Chavez said he’ll be sliding feet first “for a little while.”
A RESTED KUMA?
Hisashi Iwakuma missed all of spring training, didn’t make his first start until May 3 and has pitched 59 fewer innings, at this point, than last season.
That doesn’t mean he feels extra rested as the schedule works through its final month.
“I don’t see it that way,” he said. “I felt I was behind early in the season and had to work to catch up. I feel strong in general but, at the same time, we’re in September. We all get tired.”
Iwakuma improved to 14-6 by getting the victory Friday when the bullpen held off the Rangers in the closing innings. That matches his 2013 record in nine fewer starts.
Overall, Iwakuma is 36-16 with a 2.76 ERA in 73 starts since joining the Mariners’ rotation on July 2, 2012.
Only six pitchers have more victories in that span: Max Scherzer (45-10), Adam Wainwright (45-23), Clayton Kershaw (41-17), Jered Weaver (38-20), Lance Lynn (37-21) and Jordan Zimmermann (37-16).
Only two pitchers have worked at least 400 innings in that span with a lower ERA: Kershaw at 1.91 and teammate Felix Hernandez at 2.71.
Fernando Rodney’s 42 saves are already the second-highest total in club history. He needs four more in the Mariners’ final 22 games to break Kazuhiro Sasaki’s club record of 45 set in 2001. … Entering Saturday, the Mariners had outscored opponents by 50 runs since Aug. 1. Only the Baltimore Orioles, at plus-52, were better. …When Brad Miller homered in Friday’s game, he became the fourth shortstop in Mariners history to reach double figures. Alex Rodriguez did it five times, while Rey Quinones did it twice and Todd Cruz did it once.
It was 16 and 17 years ago Sunday — Sept. 7, 1997 and Sept. 7, 1998 — that Ken Griffey Jr. hit his 50th homer of the season.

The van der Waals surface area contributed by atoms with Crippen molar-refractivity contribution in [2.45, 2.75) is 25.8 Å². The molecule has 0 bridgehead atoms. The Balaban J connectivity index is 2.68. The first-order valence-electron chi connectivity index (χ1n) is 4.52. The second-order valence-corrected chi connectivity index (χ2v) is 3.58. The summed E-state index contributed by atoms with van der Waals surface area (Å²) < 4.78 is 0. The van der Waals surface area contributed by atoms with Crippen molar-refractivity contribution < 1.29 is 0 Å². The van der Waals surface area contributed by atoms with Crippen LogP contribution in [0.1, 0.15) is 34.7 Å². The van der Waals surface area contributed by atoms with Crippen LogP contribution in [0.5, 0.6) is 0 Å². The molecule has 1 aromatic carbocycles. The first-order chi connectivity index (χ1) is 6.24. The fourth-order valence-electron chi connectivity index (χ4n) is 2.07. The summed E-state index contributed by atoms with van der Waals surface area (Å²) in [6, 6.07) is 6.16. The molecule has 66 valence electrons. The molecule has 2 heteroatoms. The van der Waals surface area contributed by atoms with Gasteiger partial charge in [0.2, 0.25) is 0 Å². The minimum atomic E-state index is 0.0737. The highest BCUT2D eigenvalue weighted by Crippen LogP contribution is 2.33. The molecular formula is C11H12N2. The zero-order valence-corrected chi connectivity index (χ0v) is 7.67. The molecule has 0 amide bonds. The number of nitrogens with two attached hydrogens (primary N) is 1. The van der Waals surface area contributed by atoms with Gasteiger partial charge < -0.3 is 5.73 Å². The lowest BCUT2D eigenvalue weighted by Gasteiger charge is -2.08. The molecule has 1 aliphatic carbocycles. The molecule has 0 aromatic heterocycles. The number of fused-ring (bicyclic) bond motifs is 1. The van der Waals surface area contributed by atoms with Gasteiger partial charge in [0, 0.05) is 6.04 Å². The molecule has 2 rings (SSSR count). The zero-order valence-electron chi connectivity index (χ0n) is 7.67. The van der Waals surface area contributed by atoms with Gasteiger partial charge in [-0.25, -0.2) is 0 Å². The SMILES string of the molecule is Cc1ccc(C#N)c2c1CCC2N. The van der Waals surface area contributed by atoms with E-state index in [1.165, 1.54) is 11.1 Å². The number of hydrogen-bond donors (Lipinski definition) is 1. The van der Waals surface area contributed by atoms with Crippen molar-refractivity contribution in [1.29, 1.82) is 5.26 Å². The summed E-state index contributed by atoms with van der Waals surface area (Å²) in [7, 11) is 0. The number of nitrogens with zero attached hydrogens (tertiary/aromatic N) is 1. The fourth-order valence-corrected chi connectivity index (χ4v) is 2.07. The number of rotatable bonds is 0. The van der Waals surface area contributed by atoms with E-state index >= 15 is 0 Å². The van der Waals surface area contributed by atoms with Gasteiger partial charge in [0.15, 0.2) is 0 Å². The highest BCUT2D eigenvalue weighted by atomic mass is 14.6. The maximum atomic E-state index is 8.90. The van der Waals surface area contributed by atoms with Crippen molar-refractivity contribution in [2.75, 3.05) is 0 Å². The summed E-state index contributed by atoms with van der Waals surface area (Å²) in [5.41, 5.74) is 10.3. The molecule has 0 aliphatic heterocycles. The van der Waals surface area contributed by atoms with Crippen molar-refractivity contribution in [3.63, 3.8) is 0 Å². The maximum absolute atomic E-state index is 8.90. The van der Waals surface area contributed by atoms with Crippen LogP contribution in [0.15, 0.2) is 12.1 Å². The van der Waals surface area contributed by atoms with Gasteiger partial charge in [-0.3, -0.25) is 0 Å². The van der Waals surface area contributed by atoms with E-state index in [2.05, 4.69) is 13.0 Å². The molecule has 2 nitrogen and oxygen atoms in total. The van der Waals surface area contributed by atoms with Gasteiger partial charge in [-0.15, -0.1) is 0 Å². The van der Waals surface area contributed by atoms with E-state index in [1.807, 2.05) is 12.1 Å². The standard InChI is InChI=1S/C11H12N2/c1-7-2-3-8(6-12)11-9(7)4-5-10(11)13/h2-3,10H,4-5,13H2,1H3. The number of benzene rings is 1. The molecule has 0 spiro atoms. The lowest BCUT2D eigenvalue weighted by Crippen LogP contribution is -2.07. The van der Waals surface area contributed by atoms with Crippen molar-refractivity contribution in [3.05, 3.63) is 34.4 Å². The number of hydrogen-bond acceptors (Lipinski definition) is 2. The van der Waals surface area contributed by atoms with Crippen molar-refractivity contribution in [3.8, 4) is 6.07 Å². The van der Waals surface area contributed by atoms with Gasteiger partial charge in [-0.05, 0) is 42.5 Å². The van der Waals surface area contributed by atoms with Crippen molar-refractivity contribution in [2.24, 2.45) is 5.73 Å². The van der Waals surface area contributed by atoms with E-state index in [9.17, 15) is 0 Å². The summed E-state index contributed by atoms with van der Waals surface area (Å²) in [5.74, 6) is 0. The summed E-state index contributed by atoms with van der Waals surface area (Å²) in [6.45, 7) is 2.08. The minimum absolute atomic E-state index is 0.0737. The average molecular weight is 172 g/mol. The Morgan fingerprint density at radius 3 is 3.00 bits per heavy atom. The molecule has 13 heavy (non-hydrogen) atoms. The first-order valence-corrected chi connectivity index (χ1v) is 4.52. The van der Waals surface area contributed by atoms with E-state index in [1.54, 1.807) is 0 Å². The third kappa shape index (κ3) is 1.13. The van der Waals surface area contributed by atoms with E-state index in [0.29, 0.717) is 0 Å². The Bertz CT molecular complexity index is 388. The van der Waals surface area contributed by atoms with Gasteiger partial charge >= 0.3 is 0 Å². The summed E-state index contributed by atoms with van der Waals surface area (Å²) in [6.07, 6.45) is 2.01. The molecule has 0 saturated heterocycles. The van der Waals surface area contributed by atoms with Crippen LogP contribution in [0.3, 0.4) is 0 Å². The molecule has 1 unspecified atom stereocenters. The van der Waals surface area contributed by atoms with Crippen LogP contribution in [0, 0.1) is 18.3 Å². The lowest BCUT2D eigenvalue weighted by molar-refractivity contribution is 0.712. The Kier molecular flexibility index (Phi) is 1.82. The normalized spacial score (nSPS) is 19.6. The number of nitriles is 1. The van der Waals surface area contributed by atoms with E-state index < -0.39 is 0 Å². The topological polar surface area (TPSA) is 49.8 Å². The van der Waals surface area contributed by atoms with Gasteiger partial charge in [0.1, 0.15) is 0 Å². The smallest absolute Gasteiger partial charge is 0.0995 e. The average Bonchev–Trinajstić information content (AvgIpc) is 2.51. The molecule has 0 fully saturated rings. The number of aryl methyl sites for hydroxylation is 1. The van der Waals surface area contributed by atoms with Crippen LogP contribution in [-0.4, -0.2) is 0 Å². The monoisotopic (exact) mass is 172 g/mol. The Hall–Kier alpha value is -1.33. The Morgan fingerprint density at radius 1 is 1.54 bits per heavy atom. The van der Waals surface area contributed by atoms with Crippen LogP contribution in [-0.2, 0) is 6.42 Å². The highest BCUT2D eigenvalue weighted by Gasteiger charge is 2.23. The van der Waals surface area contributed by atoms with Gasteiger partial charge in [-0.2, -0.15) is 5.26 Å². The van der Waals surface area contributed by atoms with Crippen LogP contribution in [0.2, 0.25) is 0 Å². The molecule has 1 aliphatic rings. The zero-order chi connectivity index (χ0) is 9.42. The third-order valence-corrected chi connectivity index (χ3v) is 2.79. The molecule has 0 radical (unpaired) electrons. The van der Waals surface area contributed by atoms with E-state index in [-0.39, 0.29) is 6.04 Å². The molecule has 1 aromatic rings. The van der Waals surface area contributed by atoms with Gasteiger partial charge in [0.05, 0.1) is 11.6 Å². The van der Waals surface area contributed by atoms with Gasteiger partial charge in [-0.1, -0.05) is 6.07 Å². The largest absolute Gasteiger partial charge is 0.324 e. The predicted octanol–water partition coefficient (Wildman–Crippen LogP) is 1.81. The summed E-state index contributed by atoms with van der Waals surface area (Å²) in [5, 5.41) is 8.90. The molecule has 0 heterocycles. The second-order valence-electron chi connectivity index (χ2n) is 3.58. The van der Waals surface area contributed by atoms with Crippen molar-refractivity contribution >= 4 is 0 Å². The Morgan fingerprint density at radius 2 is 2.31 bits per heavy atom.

Those were the only years that Griffey reached 50 homers, and he finished each season with 56. He led the American League in homers on four occasions: 1994 with 40, 1997, 1998 and 1999 with 48.
He reached the milestone in 1997 with a two-run shot in the fourth inning against Bob Tewksbury in a 9-6 loss at Minnesota.
Griffey hit two homers on Sept. 7, 1998 to get to 50 in an 11-1 victory over Baltimore at the Kingdome. No. 50 was a grand slam in the sixth inning against Jimmy Key.
Junior had 630 homers when he retired June 2, 2010, and ranks sixth on baseball’s all-time list. He is eligible for election to the Hall of Fame in balloting after next season.
The Mariners and Rangers conclude their four-game weekend series and their 19-game season series at 12:05 p.m. Sunday at Globe Life Park.
Lefty James Paxton (5-1, 1.91 ERA) will oppose Texas left-hander Derek Holland (0-0, 1.29). Holland is making just his second start of the season after recovering from knee surgery.
Root Sports will televise the game.
The Mariners open a six-game homestand Monday with the first of three games against the Houston Astros. After an open date Thursday, they play three games next weekend against the Oakland Athletics.